Today, on Valentine’s day, millions of people around the world will receive declarations of love. Some extravagant, some small. Many unreciprocated.

True love, they say, is doing something for someone without expecting anything in return.

That is why we love each other, in a way that we don’t love brands. We make breakfast in bed with our favourite mayonnaise, not for it.

Though just like the smitten romantic, brands are constantly trying to attract their audiences via the signals they send. In many cases, the more conspicuous the signal the better. Billboards don’t work if they are hidden. Neither do flowers.

Yet, academic research has shown that when it comes to signalling virtue, signals are more effective when ‘buried’ (i.e the billboard is discovered, not displayed).

Mathematically modelling using game-theory finds that when we ‘bury’ a signal that subsequently gets found, we receive the full reputational boost attributed to it, with none of the cost of bragging.

These models are the kind which predict when people cooperate with strangers (prisoners dilemma) or how nuclear powers act during escalation (hawk-dove game).

Whilst it’s nice the maths works, most people intuit this concept, even if unconsciously.

Who do we admire more, the donor who named the building after themselves, or the anonymous one we heard about on the grapevine? Which brand is more luxury, the one with its name plastered everywhere, or the discrete logo only those in the know will find?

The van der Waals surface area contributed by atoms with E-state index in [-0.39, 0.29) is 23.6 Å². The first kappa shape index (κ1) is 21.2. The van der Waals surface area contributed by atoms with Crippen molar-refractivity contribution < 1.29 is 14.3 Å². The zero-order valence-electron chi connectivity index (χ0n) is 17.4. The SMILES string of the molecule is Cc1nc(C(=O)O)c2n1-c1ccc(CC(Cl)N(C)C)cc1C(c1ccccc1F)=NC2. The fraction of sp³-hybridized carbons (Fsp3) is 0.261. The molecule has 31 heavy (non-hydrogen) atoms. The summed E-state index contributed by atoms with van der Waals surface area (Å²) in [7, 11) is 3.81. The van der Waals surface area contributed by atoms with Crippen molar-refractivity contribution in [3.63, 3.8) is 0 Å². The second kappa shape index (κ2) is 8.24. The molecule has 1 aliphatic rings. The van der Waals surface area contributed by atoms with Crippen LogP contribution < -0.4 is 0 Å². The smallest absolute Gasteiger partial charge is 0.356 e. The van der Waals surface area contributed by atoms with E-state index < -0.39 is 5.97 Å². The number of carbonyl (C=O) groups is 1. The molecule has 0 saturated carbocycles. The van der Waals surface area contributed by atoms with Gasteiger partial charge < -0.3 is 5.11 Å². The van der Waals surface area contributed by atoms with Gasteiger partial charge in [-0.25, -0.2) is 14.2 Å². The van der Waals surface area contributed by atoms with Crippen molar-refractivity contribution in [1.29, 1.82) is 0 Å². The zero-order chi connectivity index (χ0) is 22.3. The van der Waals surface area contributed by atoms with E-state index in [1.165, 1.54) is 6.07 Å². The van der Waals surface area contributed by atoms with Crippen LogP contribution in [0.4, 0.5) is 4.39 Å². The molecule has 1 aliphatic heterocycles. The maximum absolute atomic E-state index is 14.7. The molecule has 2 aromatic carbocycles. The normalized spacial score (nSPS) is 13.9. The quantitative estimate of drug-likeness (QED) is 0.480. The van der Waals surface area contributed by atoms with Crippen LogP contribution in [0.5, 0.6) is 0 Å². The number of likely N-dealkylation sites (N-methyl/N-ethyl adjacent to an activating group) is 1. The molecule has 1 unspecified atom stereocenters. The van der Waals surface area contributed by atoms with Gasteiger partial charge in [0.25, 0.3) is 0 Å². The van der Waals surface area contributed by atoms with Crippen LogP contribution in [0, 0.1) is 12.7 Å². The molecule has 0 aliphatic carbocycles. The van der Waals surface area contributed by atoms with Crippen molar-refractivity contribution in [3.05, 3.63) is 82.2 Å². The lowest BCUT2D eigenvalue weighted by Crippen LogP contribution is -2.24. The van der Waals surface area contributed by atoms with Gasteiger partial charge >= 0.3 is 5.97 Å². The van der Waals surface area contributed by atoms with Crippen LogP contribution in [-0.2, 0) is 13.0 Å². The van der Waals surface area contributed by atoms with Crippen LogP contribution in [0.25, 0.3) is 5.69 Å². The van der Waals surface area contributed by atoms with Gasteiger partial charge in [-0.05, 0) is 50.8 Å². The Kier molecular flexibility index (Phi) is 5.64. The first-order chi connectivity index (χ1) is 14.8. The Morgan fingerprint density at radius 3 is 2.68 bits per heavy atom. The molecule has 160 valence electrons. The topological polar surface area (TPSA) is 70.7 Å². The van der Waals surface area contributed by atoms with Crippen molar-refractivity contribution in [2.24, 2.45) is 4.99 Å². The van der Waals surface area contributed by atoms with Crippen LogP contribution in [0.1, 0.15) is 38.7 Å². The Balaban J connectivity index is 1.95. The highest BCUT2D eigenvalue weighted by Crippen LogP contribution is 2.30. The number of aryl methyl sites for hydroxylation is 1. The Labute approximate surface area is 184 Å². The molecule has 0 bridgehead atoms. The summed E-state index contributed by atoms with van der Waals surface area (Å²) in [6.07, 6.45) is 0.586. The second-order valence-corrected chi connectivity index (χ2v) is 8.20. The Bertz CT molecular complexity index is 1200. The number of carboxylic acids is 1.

Brands who want to get credit for being prosocial have a dilemma on their hands. If they don’t shout from the rooftops (e.g. at the Superbowl), their new sustainability initiatives may never be heard. But if they bury the signal that then gets discovered (e.g. by a trusted journalist or activist), they get double the reputational points.

Getting most credit requires the risk of getting no credit. Reputation truly is earned.

In this way, the best brands are the most like Banksy. They are so confident in their quality, virtue or distinctiveness, that they don’t (always) need to promote their own work. The receiver will discover the buried signal and share it themselves.

It works the same on valentines day. The people who truly love you never need to sign the card: you know their handwriting.